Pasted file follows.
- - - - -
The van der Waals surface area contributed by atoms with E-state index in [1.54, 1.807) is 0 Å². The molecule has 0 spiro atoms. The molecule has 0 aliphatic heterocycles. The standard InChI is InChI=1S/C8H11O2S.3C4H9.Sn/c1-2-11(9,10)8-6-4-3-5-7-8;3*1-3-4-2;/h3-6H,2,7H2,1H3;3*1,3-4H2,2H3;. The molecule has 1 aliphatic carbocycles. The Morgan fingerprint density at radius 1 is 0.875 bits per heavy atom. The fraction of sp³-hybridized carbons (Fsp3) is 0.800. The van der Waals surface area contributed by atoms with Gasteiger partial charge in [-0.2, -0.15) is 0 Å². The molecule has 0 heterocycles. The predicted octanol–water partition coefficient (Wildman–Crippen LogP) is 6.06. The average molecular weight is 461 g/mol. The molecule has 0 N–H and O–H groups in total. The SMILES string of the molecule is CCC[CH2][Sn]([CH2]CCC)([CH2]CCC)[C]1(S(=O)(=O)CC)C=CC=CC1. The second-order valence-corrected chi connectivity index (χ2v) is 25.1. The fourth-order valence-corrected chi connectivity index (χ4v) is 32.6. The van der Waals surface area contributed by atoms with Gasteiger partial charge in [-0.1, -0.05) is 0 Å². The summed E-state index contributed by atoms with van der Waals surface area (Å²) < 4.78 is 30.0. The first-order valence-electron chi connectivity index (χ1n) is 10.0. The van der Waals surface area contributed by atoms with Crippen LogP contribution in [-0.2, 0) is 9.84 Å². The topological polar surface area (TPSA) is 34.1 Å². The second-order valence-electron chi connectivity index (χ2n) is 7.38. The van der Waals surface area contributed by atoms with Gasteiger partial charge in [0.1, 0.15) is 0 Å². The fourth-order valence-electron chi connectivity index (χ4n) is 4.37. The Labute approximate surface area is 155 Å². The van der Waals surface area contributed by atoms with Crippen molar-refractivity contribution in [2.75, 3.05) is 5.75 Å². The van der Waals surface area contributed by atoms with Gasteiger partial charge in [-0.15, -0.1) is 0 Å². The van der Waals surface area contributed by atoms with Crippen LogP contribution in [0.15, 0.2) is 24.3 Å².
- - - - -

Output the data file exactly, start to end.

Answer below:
The van der Waals surface area contributed by atoms with E-state index in [1.54, 1.807) is 0 Å². The molecule has 0 spiro atoms. The molecule has 0 aliphatic heterocycles. The standard InChI is InChI=1S/C8H11O2S.3C4H9.Sn/c1-2-11(9,10)8-6-4-3-5-7-8;3*1-3-4-2;/h3-6H,2,7H2,1H3;3*1,3-4H2,2H3;. The molecule has 1 aliphatic carbocycles. The Morgan fingerprint density at radius 1 is 0.875 bits per heavy atom. The fraction of sp³-hybridized carbons (Fsp3) is 0.800. The van der Waals surface area contributed by atoms with Gasteiger partial charge in [-0.2, -0.15) is 0 Å². The molecule has 0 heterocycles. The predicted octanol–water partition coefficient (Wildman–Crippen LogP) is 6.06. The average molecular weight is 461 g/mol. The molecule has 0 N–H and O–H groups in total. The SMILES string of the molecule is CCC[CH2][Sn]([CH2]CCC)([CH2]CCC)[C]1(S(=O)(=O)CC)C=CC=CC1. The second-order valence-corrected chi connectivity index (χ2v) is 25.1. The fourth-order valence-corrected chi connectivity index (χ4v) is 32.6. The van der Waals surface area contributed by atoms with Gasteiger partial charge in [-0.1, -0.05) is 0 Å². The summed E-state index contributed by atoms with van der Waals surface area (Å²) < 4.78 is 30.0. The first-order valence-electron chi connectivity index (χ1n) is 10.0. The van der Waals surface area contributed by atoms with Crippen LogP contribution in [-0.2, 0) is 9.84 Å². The topological polar surface area (TPSA) is 34.1 Å². The second-order valence-electron chi connectivity index (χ2n) is 7.38. The van der Waals surface area contributed by atoms with Gasteiger partial charge in [0.1, 0.15) is 0 Å². The fourth-order valence-electron chi connectivity index (χ4n) is 4.37. The Labute approximate surface area is 155 Å². The van der Waals surface area contributed by atoms with Crippen molar-refractivity contribution in [2.75, 3.05) is 5.75 Å². The van der Waals surface area contributed by atoms with Gasteiger partial charge in [-0.15, -0.1) is 0 Å². The van der Waals surface area contributed by atoms with Crippen LogP contribution in [0.15, 0.2) is 24.3 Å².